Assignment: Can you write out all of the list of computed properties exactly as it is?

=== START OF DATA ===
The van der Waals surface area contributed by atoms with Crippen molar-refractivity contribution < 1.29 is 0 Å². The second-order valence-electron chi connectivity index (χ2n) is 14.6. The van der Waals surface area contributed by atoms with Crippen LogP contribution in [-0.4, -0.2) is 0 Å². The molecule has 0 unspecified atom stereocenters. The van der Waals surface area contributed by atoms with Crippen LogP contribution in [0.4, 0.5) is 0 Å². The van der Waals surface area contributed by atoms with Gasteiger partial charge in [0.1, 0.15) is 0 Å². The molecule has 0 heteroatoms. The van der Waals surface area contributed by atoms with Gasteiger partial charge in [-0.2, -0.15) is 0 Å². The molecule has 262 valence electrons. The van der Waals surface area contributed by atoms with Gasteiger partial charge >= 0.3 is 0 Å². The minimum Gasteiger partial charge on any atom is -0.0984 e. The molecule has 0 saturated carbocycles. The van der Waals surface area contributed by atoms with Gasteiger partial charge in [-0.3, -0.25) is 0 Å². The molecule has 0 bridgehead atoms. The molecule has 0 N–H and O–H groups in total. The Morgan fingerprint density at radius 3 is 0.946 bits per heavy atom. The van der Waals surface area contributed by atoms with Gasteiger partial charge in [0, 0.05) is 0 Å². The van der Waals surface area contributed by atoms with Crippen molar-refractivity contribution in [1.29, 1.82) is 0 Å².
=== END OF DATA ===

The van der Waals surface area contributed by atoms with Crippen molar-refractivity contribution < 1.29 is 0 Å². The second-order valence-electron chi connectivity index (χ2n) is 14.6. The van der Waals surface area contributed by atoms with Crippen LogP contribution in [-0.4, -0.2) is 0 Å². The molecule has 0 unspecified atom stereocenters. The van der Waals surface area contributed by atoms with Crippen LogP contribution in [0.4, 0.5) is 0 Å². The van der Waals surface area contributed by atoms with Gasteiger partial charge in [0.1, 0.15) is 0 Å². The molecule has 0 heteroatoms. The van der Waals surface area contributed by atoms with Gasteiger partial charge in [-0.2, -0.15) is 0 Å². The molecule has 262 valence electrons. The van der Waals surface area contributed by atoms with Gasteiger partial charge >= 0.3 is 0 Å². The minimum Gasteiger partial charge on any atom is -0.0984 e. The molecule has 0 saturated carbocycles. The van der Waals surface area contributed by atoms with Gasteiger partial charge in [-0.3, -0.25) is 0 Å². The molecule has 0 bridgehead atoms. The molecule has 0 N–H and O–H groups in total. The Morgan fingerprint density at radius 3 is 0.946 bits per heavy atom. The van der Waals surface area contributed by atoms with Gasteiger partial charge in [0, 0.05) is 0 Å². The van der Waals surface area contributed by atoms with Crippen molar-refractivity contribution in [1.29, 1.82) is 0 Å².